Sony IMX260
f/1.7, object tracking AF
Rear Camera w/OIS
16MP (5132 x 2988)
Sony IMX240 / Samsung S5K2P2
f/1.9, object tracking AF
Front Facing
5MP, f/1.7
Front Facing
5MP , f/1.9
Battery 3000mAh (11.55 WHr) 3600mAh (13.86 WHr) 2550 mAh (9.81 WHr) 2600 mAh (10.01 WHr)
Launch OS Android 6 w/TouchWiz Android 5 w/TouchWiz
Connectivity 802.11a/b/g/n/ac 2x2 MU-MIMO +
BT 4.2,
2x2 802.11a/b/g/n/ac +
BT 4.1 (BCM4358),
Wireless Charging Yes, Fast Charging WPC 1.1 (4.6W) &
PMA 1.0 (4.2W)
Fingerprint Sensor Touch Touch
SIM Size NanoSIM NanoSIM
Launch Price
(No Contract)
$650+ USD $750+ USD $650+ USD

$750+ USD

One of the other major changes in terms of design this time around is electing to go with a significantly larger battery than before. Compared to most other aspects of smartphone technology, battery technology is a more mature field and improves as a slower pace, so the tradeoffs made here result in a thicker device and increased weight relative to the Galaxy S6. However, as we’ll soon see Samsung has made a number of changes in the industrial design which help to mitigate these issues.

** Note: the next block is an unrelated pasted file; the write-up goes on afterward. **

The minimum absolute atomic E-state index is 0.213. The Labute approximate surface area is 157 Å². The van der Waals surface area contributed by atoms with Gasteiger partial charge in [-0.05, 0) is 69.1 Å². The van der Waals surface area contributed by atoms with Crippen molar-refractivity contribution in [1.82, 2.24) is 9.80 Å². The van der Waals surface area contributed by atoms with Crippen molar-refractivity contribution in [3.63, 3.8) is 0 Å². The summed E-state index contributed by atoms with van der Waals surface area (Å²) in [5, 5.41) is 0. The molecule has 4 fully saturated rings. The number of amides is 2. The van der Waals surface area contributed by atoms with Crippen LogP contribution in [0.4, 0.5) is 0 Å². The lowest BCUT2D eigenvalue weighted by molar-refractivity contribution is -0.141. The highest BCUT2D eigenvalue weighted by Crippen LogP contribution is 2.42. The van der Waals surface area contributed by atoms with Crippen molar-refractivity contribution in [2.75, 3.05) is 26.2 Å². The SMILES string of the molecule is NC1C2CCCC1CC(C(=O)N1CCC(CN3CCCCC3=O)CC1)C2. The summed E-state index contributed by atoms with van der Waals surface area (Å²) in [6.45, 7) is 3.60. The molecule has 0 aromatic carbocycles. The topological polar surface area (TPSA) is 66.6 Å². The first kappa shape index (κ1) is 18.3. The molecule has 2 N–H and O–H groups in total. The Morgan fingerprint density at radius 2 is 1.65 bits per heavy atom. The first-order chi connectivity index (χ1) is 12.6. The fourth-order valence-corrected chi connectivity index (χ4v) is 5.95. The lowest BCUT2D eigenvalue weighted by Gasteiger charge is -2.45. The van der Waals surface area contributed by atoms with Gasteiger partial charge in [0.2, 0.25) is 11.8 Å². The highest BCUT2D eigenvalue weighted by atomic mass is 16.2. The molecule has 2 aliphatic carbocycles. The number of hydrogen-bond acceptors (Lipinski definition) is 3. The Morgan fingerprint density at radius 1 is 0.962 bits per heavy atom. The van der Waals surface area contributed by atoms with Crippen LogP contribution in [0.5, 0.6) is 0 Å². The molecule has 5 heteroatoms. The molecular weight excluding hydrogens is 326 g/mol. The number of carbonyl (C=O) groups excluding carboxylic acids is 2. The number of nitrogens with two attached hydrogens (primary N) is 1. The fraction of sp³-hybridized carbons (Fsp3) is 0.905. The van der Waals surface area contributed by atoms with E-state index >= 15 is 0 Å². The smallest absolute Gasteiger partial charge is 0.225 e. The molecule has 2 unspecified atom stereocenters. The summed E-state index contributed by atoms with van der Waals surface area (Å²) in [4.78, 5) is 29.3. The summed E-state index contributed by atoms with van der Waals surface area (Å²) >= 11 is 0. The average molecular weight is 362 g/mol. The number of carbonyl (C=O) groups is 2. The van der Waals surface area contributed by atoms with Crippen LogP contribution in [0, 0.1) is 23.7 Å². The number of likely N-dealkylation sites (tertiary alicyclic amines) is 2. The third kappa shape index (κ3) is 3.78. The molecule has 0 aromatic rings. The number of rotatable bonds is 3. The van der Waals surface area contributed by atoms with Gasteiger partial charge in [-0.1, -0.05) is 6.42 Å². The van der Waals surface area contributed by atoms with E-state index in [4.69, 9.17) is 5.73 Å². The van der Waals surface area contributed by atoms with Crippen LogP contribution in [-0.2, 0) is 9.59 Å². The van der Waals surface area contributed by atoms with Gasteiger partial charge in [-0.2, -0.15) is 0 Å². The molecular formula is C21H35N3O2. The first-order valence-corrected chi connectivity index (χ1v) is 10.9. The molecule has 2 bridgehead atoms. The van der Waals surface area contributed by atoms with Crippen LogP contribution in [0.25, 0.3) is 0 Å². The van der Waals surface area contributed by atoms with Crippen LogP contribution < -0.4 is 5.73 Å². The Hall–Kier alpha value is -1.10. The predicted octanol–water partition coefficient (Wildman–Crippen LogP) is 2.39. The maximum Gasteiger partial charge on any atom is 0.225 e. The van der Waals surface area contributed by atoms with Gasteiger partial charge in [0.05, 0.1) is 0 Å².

Meanwhile, with the Galaxy S7 generation, Samsung has further blurred the line between the Galaxy S lineup and the Galaxy note. The Galaxy S7 edge is a 5.5-inch device - fully into the phablet territory - and only 0.2 inches smaller than the 5.7" Galaxy Note5. This means that the two Galaxy S7 phones are now more significantly differentiated than with the Galaxy S6 generation, where the difference amounted to the dual-edge display and a slightly larger battery. Now the Galaxy S7 edge is larger, ever so slightly heavier, and contains a battery with 20% more capacity than it's base Galaxy S7 brethren.